You’re not going to be able to fit an entire loaf or Bundt pan in this Ninja, but you can use it to bake a cake or muffins in a shallow pan, or small items like cookies right on the sheet pan. Biscuits baked up just as well as from a full-size oven.

Air Broiling

Chicken breasts came out juicy and browned on both sides in just 20 minutes. However, even when cooked well-done, steaks looked gray on the outside and in no way resembled broiled or grilled meat. So, while this oven is fast, it can’t consistently deliver the kind of searing you expect from broiling.

Dehydrating

Ninja Foodi Oven - Banana Chips

Credit: Reviewed / Sharon Franke

The dehydrate setting works fine, but you can’t fit enough to make it worthwhile.

Although its wide air fry basket holds more food than the ones in a typical air fryer (or the racks in a toaster oven), the Ninja is still only able to dry a small amount of food. After running the dehydrator for 10 hours, I was rewarded with a small bowl of banana chips. At least the machine kept quiet as it worked.

Keep Warm

The Ninja kept a small macaroni and cheese casserole at a safe serving temperature for a full two hours. As you would expect, however, the food was dried out by then. If you’re not going to serve food within a half hour or so, you are probably better off just reheating it in the microwave.

Is the Ninja Foodi Digital Air Fry Oven easy to use and clean?

Ninja Foodi Oven - Dials

Credit: Reviewed / Jackson Ruckar

The Ninja has an easy-to-use digital interface, although it does smudge.

The digital control panel on the Ninja oven is well laid out and easy to read. It interface centers around a knob that you turn to select the time and temperature (or number of slices and doneness) for each function, and it’s fairly intuitive to program.

We love the fact that the oven preheats automatically and the preheat time is just one minute, so it doesn’t add appreciably to the cooking time. During cooking, the product is quieter than most air fryers, and you can turn on an interior light to check on your food’s progress.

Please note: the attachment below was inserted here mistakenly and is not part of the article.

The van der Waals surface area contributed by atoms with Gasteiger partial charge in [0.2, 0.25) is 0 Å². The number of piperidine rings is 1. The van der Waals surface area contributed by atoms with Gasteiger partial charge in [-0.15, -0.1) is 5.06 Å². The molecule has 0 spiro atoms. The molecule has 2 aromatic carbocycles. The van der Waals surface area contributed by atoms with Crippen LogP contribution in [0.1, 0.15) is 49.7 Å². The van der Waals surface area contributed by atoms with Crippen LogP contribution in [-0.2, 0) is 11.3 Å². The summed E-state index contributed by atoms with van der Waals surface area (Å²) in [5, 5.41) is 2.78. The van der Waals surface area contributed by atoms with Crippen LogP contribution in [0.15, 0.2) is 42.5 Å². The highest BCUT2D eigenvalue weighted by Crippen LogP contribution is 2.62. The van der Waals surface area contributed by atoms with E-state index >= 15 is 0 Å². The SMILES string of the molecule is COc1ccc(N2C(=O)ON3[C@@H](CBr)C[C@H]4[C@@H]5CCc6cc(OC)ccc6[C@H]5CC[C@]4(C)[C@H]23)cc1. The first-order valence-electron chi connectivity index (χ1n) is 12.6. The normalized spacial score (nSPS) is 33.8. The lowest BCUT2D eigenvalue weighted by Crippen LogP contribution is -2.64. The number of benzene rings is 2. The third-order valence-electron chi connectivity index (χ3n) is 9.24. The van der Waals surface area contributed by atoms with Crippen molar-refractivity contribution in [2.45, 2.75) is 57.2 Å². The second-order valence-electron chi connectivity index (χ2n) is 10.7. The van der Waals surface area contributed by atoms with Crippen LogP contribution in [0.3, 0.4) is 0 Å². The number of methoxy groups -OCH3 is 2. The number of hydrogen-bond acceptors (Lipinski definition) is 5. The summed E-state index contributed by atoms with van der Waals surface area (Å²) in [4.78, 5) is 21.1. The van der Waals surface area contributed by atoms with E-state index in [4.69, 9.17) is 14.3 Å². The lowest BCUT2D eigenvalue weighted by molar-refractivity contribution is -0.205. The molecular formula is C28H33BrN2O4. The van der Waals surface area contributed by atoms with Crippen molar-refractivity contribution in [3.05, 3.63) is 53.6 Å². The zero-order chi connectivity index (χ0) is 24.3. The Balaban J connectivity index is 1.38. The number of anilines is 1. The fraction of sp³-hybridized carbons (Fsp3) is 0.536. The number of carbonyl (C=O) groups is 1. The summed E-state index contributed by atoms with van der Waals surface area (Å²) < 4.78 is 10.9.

The sheet pan and the air fry basket can be cleaned in the dishwasher. In the standing position, the back opens, giving you access to the inside for cleaning.

The Ninja Foodi oven comes with a very thorough and easy-to-understand owner’s guide, as well as a booklet that contains recipes and cooking charts for air frying and dehydrating and a leaflet with instructions on how to build a sheet pan meal. It would be helpful if there were also charts to use as guidelines for baking, air roasting, and air-broiling.

Warranty

Ninja offers a one-year limited warranty on the Foodi Digital Air Fry Oven and a 60-day money back guarantee.

What owners say

At the time of writing this story, the Foodi Digital Air Fry Oven was only being sold through Ninja’s website, where it had 64 reviews and a star rating of 4.9. It’s now also available at Amazon, Walmart, and other retailers. In their comments, its early adopters rave about its multi-functionality, large capacity, and speed. They also love the ability to flip it up and stand it up and out of the way when it’s not being used.

Is the Ninja Foodi Digital Air Fry Oven worth it?

Ninja Foodi Oven - Pizza

Credit: Reviewed / Jackson Ruckar

Although it’s not an amazing air fryer, this is a great toaster oven.

If you’re looking for an air fryer and a toaster oven, this product is definitely worth your consideration. It’s an excellent toaster and a fair air fryer. The only real drawbacks are that it has a large footprint on your countertop and can’t roast a whole chicken. If you have the counter space and are in the habit of buying rotisserie chickens at the supermarket, we say go for it.

We do recognize that it’s not an inexpensive appliance, but it costs equal to or less than the Breville and Cuisinart ovens that are its main competitors. If you decide to spring for it, definitely try out the sheet pan meals.



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Karthika Deepam Serial Today Episode | 605 | Serial | Review | #KarthikaDeepam | What Tech

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11 honest reviews of popular baby products

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If you’re anything like most parents-to-be, you selected the items on your baby registry based on what your friends who already had kids swore they could not live without. But as one quickly learns once the baby arrives, what one parent loves, another one loathes. I found, personally, that I hated many of the products that consistently received four and five-star rave reviews. I was curious to find out if other parents felt the same way, so I asked the parents on our staff, as well as all of my mom friends, to share their honest reviews of popular products.

The answers were informative—and hilarious.

Munchkin Click Lock Weighted Straw Cup

Munchkin cups

Credit: Munchkin

Despite claims of being leak proof, Munchkin’s straw cups are an epic fail.

If you’ve got kids, you’ve also probably got a house full of colorful Munchkin products. The Munchkin Click Lock straw cup makes it possible for your toddler to drink from any angle, thanks to the weighted straw, and it consistently gets rated “best in class”. According to Munchkin, these cups have a no leak guarantee, but TJ Donegan, executive editor, core content—and dad of two—strongly disagrees: “The lid sucks, the handles suck, it constantly is misaligned so it becomes impossible to close and then even more impossible to open, it’s all slick plastic so if your hands are wet forget about even trying to use it, and then it freaking leaks everywhere.”